An investigation by theCharlotte Observerhas found that weak enforcement, minimal fines and dwindling inspections allow poultry processors to ignore hazards that can kill and injure workers.
Among the newspaper's findings in a six-part series on the dangers of the poultry-producing industry:
• Workplace safety inspections at poultry plants have dropped to their lowest point in 15 years. The industry has kept steady employment over that time and has leaned heavily on illegal immigrants to fill jobs.
• Fines for serious violations â€” including conditions that could cause deaths and disabling injuries â€” are usually cut by more than half to an average of about $1,100.
• It has been a decade since OSHA fined a poultry processor for hazards likely to cause carpal tunnel syndrome, tendonitis and other musculoskeletal disorders common to the industry.
• The federal government has made it easier for companies to hide those musculoskeletal disorders. In 2002, regulators lifted a recordkeeping requirement that required companies to identify injuries associated with repetitive trauma. Workplace safety experts say letting companies lump those injuries with others on safety logs made them easier to hide.
Officials with the OSHA say poultry plants are safer than ever, pointing to a decade of declining injury rates, according to theObserver. The agency cites enforcement programs and a growing recognition among industry leaders that reducing injuries is good for business.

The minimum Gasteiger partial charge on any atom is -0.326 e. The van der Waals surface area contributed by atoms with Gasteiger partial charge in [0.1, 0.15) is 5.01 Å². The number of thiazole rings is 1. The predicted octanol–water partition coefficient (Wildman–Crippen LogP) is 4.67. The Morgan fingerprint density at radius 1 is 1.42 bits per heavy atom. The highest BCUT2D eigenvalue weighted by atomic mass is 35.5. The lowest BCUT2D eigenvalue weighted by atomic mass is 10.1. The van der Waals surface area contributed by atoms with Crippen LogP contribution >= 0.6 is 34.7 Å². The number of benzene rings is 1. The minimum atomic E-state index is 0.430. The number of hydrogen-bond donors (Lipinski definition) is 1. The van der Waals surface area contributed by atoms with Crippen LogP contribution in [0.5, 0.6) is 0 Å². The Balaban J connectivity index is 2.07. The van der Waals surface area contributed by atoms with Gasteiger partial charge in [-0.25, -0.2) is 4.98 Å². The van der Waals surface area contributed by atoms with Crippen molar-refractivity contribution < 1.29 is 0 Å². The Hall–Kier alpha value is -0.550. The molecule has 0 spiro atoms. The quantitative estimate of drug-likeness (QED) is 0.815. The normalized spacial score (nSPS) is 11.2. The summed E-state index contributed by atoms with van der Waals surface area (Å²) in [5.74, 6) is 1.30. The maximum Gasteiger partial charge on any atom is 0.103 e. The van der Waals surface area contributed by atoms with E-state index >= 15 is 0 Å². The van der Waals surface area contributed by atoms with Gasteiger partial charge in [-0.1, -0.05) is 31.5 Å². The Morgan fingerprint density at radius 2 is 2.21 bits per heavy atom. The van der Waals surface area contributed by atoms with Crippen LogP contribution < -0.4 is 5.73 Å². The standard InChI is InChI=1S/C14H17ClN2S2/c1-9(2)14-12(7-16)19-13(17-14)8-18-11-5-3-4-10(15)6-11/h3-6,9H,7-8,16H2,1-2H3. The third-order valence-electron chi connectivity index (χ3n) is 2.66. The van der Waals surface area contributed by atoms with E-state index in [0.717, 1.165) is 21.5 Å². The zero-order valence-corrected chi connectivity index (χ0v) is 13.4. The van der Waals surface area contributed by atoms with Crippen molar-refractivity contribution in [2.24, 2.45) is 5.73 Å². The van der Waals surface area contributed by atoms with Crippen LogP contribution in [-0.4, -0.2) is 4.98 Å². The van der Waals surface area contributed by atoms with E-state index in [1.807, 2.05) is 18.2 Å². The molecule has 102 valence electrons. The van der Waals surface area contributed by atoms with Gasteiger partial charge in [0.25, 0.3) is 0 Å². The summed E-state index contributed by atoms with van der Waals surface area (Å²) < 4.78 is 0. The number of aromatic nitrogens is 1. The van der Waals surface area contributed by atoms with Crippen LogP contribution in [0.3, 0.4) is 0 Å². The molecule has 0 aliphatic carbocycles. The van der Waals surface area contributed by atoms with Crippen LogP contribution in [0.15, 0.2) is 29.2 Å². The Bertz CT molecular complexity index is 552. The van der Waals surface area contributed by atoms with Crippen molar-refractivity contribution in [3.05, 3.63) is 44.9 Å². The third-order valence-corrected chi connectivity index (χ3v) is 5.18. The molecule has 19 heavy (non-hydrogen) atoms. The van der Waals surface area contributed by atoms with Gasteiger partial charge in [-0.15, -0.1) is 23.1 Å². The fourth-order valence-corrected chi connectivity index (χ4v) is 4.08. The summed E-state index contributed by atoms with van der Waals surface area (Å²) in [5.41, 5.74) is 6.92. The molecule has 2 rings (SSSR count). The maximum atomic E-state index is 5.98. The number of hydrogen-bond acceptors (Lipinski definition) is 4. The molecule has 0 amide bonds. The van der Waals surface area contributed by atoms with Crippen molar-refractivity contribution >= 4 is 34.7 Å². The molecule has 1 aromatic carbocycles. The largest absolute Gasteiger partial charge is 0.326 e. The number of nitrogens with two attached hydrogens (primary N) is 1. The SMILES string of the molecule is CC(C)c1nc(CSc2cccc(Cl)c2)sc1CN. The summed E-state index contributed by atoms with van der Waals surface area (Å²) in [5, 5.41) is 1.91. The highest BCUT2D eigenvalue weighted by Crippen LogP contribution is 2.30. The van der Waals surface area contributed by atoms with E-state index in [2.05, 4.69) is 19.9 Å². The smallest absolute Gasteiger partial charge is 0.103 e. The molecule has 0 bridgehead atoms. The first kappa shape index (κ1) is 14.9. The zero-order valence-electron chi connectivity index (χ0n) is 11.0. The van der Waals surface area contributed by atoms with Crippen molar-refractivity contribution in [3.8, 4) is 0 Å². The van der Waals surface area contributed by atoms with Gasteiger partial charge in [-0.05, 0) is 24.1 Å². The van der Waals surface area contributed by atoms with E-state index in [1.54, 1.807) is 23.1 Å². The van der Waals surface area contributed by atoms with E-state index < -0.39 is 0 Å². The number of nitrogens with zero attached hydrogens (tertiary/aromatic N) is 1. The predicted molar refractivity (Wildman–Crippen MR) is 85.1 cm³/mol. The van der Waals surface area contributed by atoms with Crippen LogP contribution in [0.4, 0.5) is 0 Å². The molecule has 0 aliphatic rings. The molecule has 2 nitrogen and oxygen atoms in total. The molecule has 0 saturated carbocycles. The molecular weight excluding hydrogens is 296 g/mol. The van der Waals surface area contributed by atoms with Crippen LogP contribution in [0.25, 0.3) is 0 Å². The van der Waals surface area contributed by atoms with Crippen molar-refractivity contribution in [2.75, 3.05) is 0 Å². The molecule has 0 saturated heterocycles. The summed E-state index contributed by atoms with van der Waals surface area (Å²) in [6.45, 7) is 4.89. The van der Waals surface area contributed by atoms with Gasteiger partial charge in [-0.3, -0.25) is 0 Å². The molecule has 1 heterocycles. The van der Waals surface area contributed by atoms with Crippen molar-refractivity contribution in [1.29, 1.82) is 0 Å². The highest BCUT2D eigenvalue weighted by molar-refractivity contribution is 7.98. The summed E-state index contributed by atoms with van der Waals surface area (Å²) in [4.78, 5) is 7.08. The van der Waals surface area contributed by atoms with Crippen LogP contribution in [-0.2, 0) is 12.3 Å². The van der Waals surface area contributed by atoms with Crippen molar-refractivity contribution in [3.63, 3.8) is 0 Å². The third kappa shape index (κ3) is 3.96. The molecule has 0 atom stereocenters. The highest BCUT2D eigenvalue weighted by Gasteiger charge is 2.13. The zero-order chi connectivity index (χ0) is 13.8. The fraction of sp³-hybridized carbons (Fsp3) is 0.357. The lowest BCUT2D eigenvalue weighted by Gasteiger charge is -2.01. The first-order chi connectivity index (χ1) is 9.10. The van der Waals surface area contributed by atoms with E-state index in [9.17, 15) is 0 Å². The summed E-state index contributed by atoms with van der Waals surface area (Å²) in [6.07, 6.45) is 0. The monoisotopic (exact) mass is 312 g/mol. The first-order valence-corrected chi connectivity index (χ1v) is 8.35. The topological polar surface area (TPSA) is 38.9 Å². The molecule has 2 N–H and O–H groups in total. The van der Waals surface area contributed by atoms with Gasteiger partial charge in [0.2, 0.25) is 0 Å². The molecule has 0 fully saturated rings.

But theObserverfound that the official injury statistics aren't accurate and that the industry is more dangerous than its reports to regulators suggest. Current and former OSHA officials say the agency has made it easier for companies to hide injuries, and has all but abandoned its mission to protect workers.
Unlike other manufacturers, which have largely automated their plants, poultry processors still depend heavily on manual labor. Most line workers are immigrants, and many are afraid to complain about injuries for fear of being fired or deported.
"It's really a national tragedy that OSHA is so invisible, so silent these days," said Dr. Michael Silverstein, who served as policy director for OSHA from 1993 to 1995. "I think OSHA is not a factor in many companies' decision-making. Their presence is neither seen nor felt."